By 94 I was starting to feel that techno was getting a bit too unfunky for my taste and that year I had met John Selway at Satellite records and realized that we both had a love for the funkier electronic dance music of the early eighties: electro, electro disco, new wave, funk. We thought we should help to bring it back, so we started Serotonin.
I wasn’t done with Techno so the next year I started Schmer. We brought Serotonin back because we wanted to get some of the old releases that hadn’t been digitally released re-released and because John and I were sitting on tracks that we had made for Serotonin over the years that would never find a better home than our own label. We also had never stopped receiving demos and some of them amazing and better than anything we had yet put out. Seemed pretty obvious to us.
As for Schmer, it was simply a matter of having an outlet for the kind of stuff I was making and since its pretty far outside the mainstream of modern techno its very unlikely anyone else was going to do it. When Nina Kaviz put a DJ RX-5 track from Schmer-003 out on her Fabric CD that was just the straw that broke the camel’s back on that decision.
DJ RX-5 “Like A Boogie”, as featured in Nina Kraviz’s Fabric 91 mix.
What’s your favorite piece of gear? If you have one.
Well my “love piece” as my buddy Abe Duque would say, is the Sequential Circuits Prophet 600. It’s the sound of “Button” from the Button EP on Rancho Relaxo. I took it everywhere in the 90s and there’s hardly a bpmf track from back then without it. I still have it and I still love it but I wont take it out because its just too big and impractical. Especially when my new favorite “love piece” the Roland JP-08 Boutique is so small and compact.
What’s the worst thing about electronic music coming out today?
Much of what they call “techno” today I don’t recognize as such. You can make electronic dance music using almost all the same gear and techniques employed in techno, but if the music has no soul, no funk, so sexy feeling or no house feel then its not what I call “techno”. Let’s call that EDM, regardless of what the label, or producer claims it is. House is a feeling and techno is a sub-genre of house, therefore techno needs to have a feeling, when its not there its just whatever.
Also, there are too many jerks. Yes, they are misogynists and there needs to be more woman in our scene and great progress is being made; but only by getting rid of the jerks will we make room for a lot of the people who’ve been left out or put out by jerks at the top.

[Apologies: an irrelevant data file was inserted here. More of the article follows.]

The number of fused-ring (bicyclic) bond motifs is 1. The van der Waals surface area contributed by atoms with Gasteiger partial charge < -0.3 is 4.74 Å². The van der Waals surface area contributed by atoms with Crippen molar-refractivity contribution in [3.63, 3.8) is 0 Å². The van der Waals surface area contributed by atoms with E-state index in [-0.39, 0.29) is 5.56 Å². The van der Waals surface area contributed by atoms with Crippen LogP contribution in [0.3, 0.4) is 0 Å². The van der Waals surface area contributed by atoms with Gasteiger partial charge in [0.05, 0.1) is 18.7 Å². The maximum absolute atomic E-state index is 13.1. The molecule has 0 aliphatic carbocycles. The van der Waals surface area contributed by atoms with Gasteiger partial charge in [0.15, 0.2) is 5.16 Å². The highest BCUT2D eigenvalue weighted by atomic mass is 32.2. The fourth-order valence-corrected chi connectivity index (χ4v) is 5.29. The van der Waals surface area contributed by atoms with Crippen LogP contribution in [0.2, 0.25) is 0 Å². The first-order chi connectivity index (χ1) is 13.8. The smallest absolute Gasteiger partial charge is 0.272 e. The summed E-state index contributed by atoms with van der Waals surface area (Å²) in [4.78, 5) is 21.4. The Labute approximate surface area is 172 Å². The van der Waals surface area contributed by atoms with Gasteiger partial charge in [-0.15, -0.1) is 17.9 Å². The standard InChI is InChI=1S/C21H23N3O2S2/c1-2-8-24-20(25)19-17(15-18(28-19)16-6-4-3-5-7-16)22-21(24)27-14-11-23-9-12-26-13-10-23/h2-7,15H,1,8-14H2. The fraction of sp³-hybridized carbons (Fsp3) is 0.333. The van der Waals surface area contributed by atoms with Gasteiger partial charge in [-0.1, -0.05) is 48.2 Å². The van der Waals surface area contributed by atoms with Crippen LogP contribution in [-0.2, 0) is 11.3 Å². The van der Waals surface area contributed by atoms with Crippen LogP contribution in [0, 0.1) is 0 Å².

bpmf rocking it solo at a recent live gig.
Is this your first album? I thought albums were “dead”.
bpmf released two ambient albums, “Parousia Fallacy” in 2007 on Serotonin and “Solaris” on Telepathic Bubblebath in 2016. Albums aren’t dead, I think they are a very useful form helping the artist to focus energies and themes. The fact that consumers get to pick it apart and just take the tracks they like shouldn’t discourage the artist from thinking in terms of an album. Just like we put four tracks on an EP for you to only play one. The album is still the artist’s best chance to be a DJ and take the listener on a journey with their music selection and programing. In addition to the tracks, I intend to release a mix of the album so people get another insight into how I thought these tracks should work together.
Abide the Glide was conceived and produced as a series of 3-4 track EPs starting in 2016. The 4th one is the only one to be put out on vinyl and it comes out in August, its Schmer-008. The other 3 had been on bandcamp for a while but I’ll be releasing them on the album instead with the mix to follow. The theme is portamento. You must abide the glide if you’re gonna get down on this.
Oh man… well first of all, the gear itself. Got a preenfm2 from Xavier Hosxe so that I could do FM parts with portamento, because the volca FM don’t glide. This brought me back to when I had the Yamaha DX-100 with p909 and I always tried to rock these Relief Records glide lines into the mix. When they worked, nothing worked better.
So you could say a big influence was Lester Fitzpatrick, Green Velvet and everyone else in Chicago in 90s rockin that glide sound. Also as for the 303 itself, my favorite patterns are the ones where the bends get you moving so those are the ones I gravitate to.
The mood rises from a meditation on the acceptance of reality and the need to go with the flow. Each of us was put on this earth for a purpose, even though our contribution may be small in the grand scheme of things there is something that you are the best at or are only person that can do it. Right now I’m here to bring the glide back.
What do you love and/or hate the most about the TR-606?